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Central African Republic: Latest on returns from DRC

Briefing notes

Central African Republic: Latest on returns from DRC

13 June 2003

More than 1,300 Central African Republic (CAR) refugees from north-west Democratic Republic of the Congo (DRC) have returned home since Monday (9 June), when UNHCR launched a repatriation programme to assist more than 2,600 CAR refugees who want to go home. The refugees are in a camp at Mole, 34 km from the small town of Zongo, on the Oubangui river.

Daily truck convoys bring refugees from Mole to Zongo, where the refugees board boats hired by UNHCR to ferry them across to the CAR capital of Bangui, less than 10 minutes away. The two boats, which carry 100 passengers each, make several rotations to bring across the returnees and their belongings. Once in Bangui, the refugees - many of them former civil servants and residents of the capital - are transported to various drop-off points in the town.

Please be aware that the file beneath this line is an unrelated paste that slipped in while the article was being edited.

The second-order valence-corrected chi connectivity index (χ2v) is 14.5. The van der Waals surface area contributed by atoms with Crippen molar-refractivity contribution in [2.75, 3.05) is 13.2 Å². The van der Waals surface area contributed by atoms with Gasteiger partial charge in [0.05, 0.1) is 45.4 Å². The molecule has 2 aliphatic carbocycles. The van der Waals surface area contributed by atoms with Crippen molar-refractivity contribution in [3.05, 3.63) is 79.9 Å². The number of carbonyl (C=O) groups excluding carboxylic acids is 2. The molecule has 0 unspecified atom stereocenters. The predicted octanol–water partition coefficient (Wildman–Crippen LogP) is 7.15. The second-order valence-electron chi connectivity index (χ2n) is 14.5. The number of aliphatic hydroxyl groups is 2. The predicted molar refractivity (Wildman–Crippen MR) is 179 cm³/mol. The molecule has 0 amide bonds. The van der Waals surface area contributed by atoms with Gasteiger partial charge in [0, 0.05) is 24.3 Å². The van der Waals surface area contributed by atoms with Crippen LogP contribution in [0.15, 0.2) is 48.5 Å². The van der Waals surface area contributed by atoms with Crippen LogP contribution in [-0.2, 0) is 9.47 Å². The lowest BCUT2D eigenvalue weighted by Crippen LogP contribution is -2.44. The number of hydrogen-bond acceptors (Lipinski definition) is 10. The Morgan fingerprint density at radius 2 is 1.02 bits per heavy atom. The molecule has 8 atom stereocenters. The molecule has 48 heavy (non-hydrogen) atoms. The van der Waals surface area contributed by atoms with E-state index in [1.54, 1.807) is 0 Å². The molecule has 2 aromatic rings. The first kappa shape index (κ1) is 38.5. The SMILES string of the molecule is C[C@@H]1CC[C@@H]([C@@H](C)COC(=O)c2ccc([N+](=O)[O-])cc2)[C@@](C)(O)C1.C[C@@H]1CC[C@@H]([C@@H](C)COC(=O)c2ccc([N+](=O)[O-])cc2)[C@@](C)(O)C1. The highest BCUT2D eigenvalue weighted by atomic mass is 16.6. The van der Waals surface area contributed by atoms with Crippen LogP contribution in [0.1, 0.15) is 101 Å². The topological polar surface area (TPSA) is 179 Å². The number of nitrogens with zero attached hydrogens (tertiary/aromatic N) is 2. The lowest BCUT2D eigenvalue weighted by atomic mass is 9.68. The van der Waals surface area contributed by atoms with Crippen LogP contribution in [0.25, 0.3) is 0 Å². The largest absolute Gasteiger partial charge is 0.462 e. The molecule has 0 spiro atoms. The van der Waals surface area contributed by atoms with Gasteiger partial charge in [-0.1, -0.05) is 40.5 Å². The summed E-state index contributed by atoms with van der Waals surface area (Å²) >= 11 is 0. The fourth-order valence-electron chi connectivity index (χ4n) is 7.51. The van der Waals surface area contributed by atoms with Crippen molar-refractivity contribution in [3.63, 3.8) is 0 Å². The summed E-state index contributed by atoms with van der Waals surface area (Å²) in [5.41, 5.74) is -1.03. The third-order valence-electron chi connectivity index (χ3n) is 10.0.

UNHCR had planned to move up to 350 refugees daily in an operation that was expected to run for eight days. However, more than the expected numbers have shown up every day, eager to return home. Yesterday, for example, we transported more than 500 refugees to Bangui. We expect to complete this repatriation this weekend, if the current pace of return continues.

This week's journey home marks the end of a two-year exile for the CAR refugees in D.R. Congo. A change of government following a coup d'état by former army chief of staff, François Bozizé in March this year and a recent amnesty to those linked with a failed coup in 2001 have facilitated their return.

CAR refugees from the Republic of Congo have also begun to return home. A first group of 57 refugees was flown home from Brazzaville, capital of the Republic of Congo on Tuesday (10 June). Weekly flights are expected to bring back some 300 people who have registered to return to Bangui.

Many of the returnees say they are happy to return home, but some are finding that their homes have been looted. To help the refugees restart their lives, UNHCR is providing a reintegration package which consists of kitchen sets, jerry cans, blankets and mats. In Bangui, they will get a food package from the World Food Programme.